Bailey, J.L. and Reynoldson, T.B. 2009. Preliminary wetland aquatic biomonitoring data collection manual. Commissioned for: Canadian Wildlife Service (Yukon).
Bayley, SE, Wilson, MJ, Rooney RC, and Bolding MT, 2014. Assessment Methods for Reclamation of Permanent Marshes in the Oil Sands: Handbook and Video. Prepared by The Bayley Lab, Department of Biological Sciences, University of Alberta, Edmonton, Alberta.
Durand, R. 2014. SWAMP Phase I: Slocan Wetlands Assessment and Monitoring Project. Prep. for: Slocan Solutions Society, Slocan Lake Stewardship Society, BC Wildlife Federation and Slocan River Streamkeepers.
Eaton, B. 2005. Report on tests of aquatic sampling protocols, Alberta Biodiversity Monitoring Program. Prep. for Alberta Research Council.
Environment Canada. April 2007. CABIN Field Manual for Streams. Reynoldson, T. B., C. Logan, T. Pascoe, S. Thompson, S. Sylvestre, C. Mackinlay, and H. McDermott.
Environment Canada. April 2012. CABIN Laboratory Methods: Processing, taxonomy and quality control of benthic macroinvertebrates. H. McDermott, T. Paul and S. Strachen.
Faber-Langendoen, D., C. Hedge, M. Kost, S. Thomas, L. Smart, R. Smyth, J. Drake, and S. Menard. 2012a. Assessment of wetland ecosystem condition across landscape regions: A multi-metric approach. Part A. Ecological Integrity Assessment overview and field study in Michigan and Indiana. EPA/600/R-12/021a. U.S. Environmental Protection Agency Office of Research and Development, Washington, DC.
Faber-Langendoen, D., J. Rocchio, S. Thomas, M. Kost, C. Hedge, B. Nichols, K. Walz, G. Kittel, S. Menard, J. Drake, and E. Muldavin. 2012b. Assessment of wetland ecosystem condition across landscape regions: A multi-metric approach. Part B. Ecological Integrity Assessment protocols for rapid field methods (L2). EPA/600/R-12/021b. U.S. Environmental Protection Agency Office of Research and Development, Washington, DC.
Kovalenko KE, Brady VJ, Ciborowski JJH, Ilyushkin S, Johnson LB. 2014. Functional Changes in Littoral Macroinvertebrate Communities in Response to Watershed-Level Anthropogenic Stress. PLoS ONE 9(7): e101499. doi:10.1371/journal.pone.0101499
Mazzacano, Celeste. 2011. Developing a framework for the Oregon Wetland Monitoring and Assessment Program: Developing an invertebrate-based monitoring tool to assess the biological integrity of Pacific Northwest Freshwater Wetlands. Prep. for Oregon Watershed Enhancement Board. by Xerces Society.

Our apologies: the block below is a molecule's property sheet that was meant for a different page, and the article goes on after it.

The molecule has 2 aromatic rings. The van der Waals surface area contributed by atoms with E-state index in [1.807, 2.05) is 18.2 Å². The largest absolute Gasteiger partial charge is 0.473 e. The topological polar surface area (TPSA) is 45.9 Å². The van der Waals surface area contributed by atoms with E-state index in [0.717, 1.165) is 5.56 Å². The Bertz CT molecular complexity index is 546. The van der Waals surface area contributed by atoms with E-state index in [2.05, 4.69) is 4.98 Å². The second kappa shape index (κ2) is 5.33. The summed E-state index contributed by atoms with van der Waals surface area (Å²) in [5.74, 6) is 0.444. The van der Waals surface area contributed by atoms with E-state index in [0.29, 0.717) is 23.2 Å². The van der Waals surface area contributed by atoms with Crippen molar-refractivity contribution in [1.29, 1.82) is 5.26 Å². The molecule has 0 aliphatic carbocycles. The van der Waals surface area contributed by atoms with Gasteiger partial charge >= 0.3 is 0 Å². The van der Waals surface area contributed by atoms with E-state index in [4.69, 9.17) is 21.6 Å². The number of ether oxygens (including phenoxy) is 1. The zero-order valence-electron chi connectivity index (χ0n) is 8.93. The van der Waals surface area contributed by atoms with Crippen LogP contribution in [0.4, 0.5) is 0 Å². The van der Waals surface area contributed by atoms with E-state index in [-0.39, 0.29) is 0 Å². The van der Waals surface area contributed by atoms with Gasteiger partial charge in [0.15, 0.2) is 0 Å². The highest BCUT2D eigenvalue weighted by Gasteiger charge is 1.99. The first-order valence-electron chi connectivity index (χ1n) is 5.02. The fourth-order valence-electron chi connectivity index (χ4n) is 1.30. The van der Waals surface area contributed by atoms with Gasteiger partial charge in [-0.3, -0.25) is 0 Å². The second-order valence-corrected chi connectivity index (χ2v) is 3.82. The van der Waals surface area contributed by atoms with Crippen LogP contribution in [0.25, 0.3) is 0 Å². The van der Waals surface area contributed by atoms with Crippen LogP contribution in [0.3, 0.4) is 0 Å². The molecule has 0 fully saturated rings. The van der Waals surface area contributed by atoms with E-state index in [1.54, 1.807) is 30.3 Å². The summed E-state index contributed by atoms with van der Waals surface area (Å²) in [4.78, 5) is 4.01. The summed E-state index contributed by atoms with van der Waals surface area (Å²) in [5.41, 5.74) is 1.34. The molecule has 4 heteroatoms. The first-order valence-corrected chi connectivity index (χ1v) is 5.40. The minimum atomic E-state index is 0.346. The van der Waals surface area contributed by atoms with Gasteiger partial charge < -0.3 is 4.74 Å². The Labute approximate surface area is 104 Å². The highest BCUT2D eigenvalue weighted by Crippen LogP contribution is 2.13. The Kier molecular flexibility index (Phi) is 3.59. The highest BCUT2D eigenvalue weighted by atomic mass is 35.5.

Miller, M.T. and V.C. Hawkes. 2013. CLBMON-11B4 Monitoring Wetland and Riparian Habitat in Revelstoke Reach in Response to Wildlife Physical Works. Annual Report – 2012. LGL Report EA3413. Unpublished report by Okanagan Nation Alliance and LGL Limited environmental research associates, Sidney, BC, for BC Hydro Generation, Water Licence Requirements, Burnaby, BC.
Quamme, D.L., R. MacKenzie, R. Johnson, R. Durand and T. Ehlers. 2016. Development of a Multimetric Index Biotic Integrity for wetland invertebrates. Prep. for the Fish and Wildlife Compensation Program, Environment Canada’s National Wetland Conservation Fund and Canadian Aquatic Biomonitoring Network, Columbia Basin Trust, BC Wildlife Federation, Royal BC Museum, Columbia Basin Watershed Network, Slocan River Streamkeepers, Slocan Solutions Society and Slocan Lake Stewardship Society. pdf
Quamme, D.L. 2016. Development of a Multimetric Index Biotic Integrity for wetland invertebrates.[PowerPoint slides]. pdf.
Quamme, D.L. 2015. Protocol for 2016 field sampling of wetland macroinvertebrates. Prep. for Slocan Valley Wetland Assessment and Mapping Project, Slocan River Streamkeepers, Passmore, B.C., Slocan Solutions Society and Slocan Lake Stewardship Society, New Denver, B.C. pdf.
Rooney, R. C. and S. E. Bayley. 2012. Development and testing of an index of biotic integrity based on submersed and floating vegetation and its application to assess reclamation wetlands in Alberta’s oil sands area, Canada. Environmental Monitoring and Assessment 184: 749-761
Rooney and S. E. Bayley. 2010. Quantifying a stress gradient: An objective approach to variable selection, standardization and weighting in ecosystem assessment. Ecological Indicators 10: 1174-1183.
Tall, L., G. Méthot, A. Armellin and B. Pinel-Alloul. 2008. Bioassessment of Benthic Macroinvertebrates in Wetland Habitats of Lake Saint-Pierre (St. Lawrence River) (St. Lawrence River). J. Great Lakes Res. 34: 599-614.
U.S. EPA. 2002. Methods for Evaluating Wetland Condition: Developing Metrics and Indexes of Biological Integrity. Office of Water, U.S. Environmental Protection Agency, Washington, DC. EPA-822-R-02-016.
Uzarski, D.G., Brady, V.J., Cooper, M. 2011. Quality Assurance Project Plan, GLIC: Implementing Great Lakes Coastal Wetland Monitoring. Prep. for U.S. EPA GLNPO (G‐17J) 77 W. Jackson Blvd. Chicago, IL, 60604‐3590, Contract/WA/Grant No./Project Identifier: EPAGLNPO‐2010‐H‐3‐984‐758.